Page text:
TAG Heuer ends partnership with Maria Sharapova
Russian Sports Minister Vitaly Mutko may have this morning admitted that Russia needs to get to grips with its doping problem, but their tennis chief, Shamil Tarpishchev, appears to have awoken in a rather more defiant mood.
He has said that, despite the looming threat of an ITF ban, he expects Sharapova to compete at this summer's Olympics in Rio, before going on to describe her failed test as "a load of nonsense".
The head honcho previously landed himself in hot water back in 2014, when Serena Williams - Sharapova's principal WTA rival - slammed him for using "extremely sexist, racist and bullying" language, after he described her and sister Venus as the "Williams brothers".
The WTA took swift action, fining Tarpishchev $25,000 and disqualifying him from working in an organisational capacity for a year.
Nike and TAG Heuer have been quick to make statements about the Sharapova case but if her corporate deals fall through as a result of her positive drugs test she could lose most of her sources of income. Sharapova earned £16.1m last year in endorsements alone. Her earnings from tournaments amounted to a mere £4.7m in 2014 - and that was including her last slam win at Roland Garros the same year. Sharapova's eight-year deal with Nike is worth £49m while she also has a five-year contract with Evian and a three-year deal with Porsche. The Russian also has her own sweets brand 'Sugarpova'.
Russian Sports Minister Vitaly Mutko has said the country needs three to four years to restore order to its sports anti-doping regime, and that tough measures will be taken over doping.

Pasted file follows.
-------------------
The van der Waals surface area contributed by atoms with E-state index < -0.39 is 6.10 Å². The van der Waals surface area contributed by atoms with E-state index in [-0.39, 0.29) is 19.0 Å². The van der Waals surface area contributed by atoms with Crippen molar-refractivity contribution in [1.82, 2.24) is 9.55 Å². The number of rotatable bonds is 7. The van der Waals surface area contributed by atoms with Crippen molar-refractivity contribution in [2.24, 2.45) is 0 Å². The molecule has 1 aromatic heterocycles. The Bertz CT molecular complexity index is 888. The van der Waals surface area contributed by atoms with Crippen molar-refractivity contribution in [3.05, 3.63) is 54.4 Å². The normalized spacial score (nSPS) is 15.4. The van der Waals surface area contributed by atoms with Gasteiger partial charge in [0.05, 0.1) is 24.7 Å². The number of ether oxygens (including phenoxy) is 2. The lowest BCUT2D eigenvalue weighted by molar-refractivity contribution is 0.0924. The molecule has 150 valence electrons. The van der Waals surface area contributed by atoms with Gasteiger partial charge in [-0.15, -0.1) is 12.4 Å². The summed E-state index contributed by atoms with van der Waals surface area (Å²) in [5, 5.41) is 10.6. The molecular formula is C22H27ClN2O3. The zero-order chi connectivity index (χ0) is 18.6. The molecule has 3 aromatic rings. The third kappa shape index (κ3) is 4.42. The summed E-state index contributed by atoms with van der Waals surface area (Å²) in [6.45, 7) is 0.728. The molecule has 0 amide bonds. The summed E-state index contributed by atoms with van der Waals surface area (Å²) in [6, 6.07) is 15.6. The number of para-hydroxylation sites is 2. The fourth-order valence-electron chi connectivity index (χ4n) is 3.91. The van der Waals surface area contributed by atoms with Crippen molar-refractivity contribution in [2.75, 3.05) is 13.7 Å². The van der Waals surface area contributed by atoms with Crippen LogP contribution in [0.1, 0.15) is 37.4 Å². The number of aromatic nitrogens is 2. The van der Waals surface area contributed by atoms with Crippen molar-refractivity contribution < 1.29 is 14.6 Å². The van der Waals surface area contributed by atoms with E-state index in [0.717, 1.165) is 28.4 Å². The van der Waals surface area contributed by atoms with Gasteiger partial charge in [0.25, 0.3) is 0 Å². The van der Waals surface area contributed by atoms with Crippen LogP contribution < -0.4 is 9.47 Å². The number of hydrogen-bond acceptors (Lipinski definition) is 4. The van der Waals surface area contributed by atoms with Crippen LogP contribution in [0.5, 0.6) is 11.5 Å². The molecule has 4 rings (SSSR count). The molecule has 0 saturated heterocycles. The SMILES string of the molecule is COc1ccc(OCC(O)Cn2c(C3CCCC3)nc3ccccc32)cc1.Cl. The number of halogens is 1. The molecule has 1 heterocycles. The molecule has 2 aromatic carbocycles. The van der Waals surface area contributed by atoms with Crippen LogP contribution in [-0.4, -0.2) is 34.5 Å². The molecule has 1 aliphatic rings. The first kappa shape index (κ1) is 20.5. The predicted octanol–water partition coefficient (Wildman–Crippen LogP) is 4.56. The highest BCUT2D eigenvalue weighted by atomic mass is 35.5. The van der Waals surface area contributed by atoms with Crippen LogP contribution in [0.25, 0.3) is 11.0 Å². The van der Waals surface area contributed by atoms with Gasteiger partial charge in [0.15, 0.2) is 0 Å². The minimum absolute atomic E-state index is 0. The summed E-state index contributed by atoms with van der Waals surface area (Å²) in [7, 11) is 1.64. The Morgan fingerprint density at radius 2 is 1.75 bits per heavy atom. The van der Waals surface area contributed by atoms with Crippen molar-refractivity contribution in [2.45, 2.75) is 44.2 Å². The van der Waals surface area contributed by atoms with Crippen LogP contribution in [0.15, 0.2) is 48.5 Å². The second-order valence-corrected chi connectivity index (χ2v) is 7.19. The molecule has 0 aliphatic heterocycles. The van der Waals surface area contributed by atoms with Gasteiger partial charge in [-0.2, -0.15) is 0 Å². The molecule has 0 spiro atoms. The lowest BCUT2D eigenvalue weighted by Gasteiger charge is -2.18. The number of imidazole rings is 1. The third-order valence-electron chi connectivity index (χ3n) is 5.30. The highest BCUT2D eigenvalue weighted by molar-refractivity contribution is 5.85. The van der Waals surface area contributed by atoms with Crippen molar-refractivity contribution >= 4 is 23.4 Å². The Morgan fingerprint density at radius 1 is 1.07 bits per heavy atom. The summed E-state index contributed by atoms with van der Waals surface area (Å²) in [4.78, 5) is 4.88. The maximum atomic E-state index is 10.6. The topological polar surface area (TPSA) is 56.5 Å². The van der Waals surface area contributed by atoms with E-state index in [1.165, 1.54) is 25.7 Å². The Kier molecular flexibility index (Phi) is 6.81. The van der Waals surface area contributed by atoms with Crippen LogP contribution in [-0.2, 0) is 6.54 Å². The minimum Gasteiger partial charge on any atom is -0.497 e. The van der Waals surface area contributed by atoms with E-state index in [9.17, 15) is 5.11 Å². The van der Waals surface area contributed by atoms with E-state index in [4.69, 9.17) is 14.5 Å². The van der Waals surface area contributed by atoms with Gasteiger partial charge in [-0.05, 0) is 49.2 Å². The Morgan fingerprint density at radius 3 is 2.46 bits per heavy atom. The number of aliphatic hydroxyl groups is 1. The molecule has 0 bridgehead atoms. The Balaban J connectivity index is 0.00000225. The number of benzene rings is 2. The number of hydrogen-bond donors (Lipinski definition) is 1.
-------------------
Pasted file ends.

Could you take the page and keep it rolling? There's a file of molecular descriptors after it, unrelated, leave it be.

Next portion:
"We need three or four years, we are only now beginning to restore order," Mutko said.
He said that tough measures will be taken over doping and a number of sports federations will be affected.
Commenting on the case of Maria Sharapova, Mutko would only say: "I think Masha will sort it out herself."
"Maria Sharapova was under con- tract with TAG Heuer until December 31, 2015. We had been in talks to extend our collaboration. In view of the current situation, the Swiss watch brand has suspended negotiations and has decided not to renew the contract," the company said in a statement.
Although Sharapova said she took it for health reasons, and not as a performance enhancer, she became the most high-profile athlete to test positive for the drug used to treat ischemia, a lack of blood flow to parts of the body.
The drug is manufactured in Latvia and prescribed to treat heart disease, although it is not approved by US regulators.
The increase in blood flow it produces could improve endurance and recovery time after exercise and WADA moved it from the "monitored" to the "prohibited" drugs list "because of evidence of its use by athletes with the intention of enhancing performance," the anti-doping body said in a statement. The ban approved last September came into effect on January 1.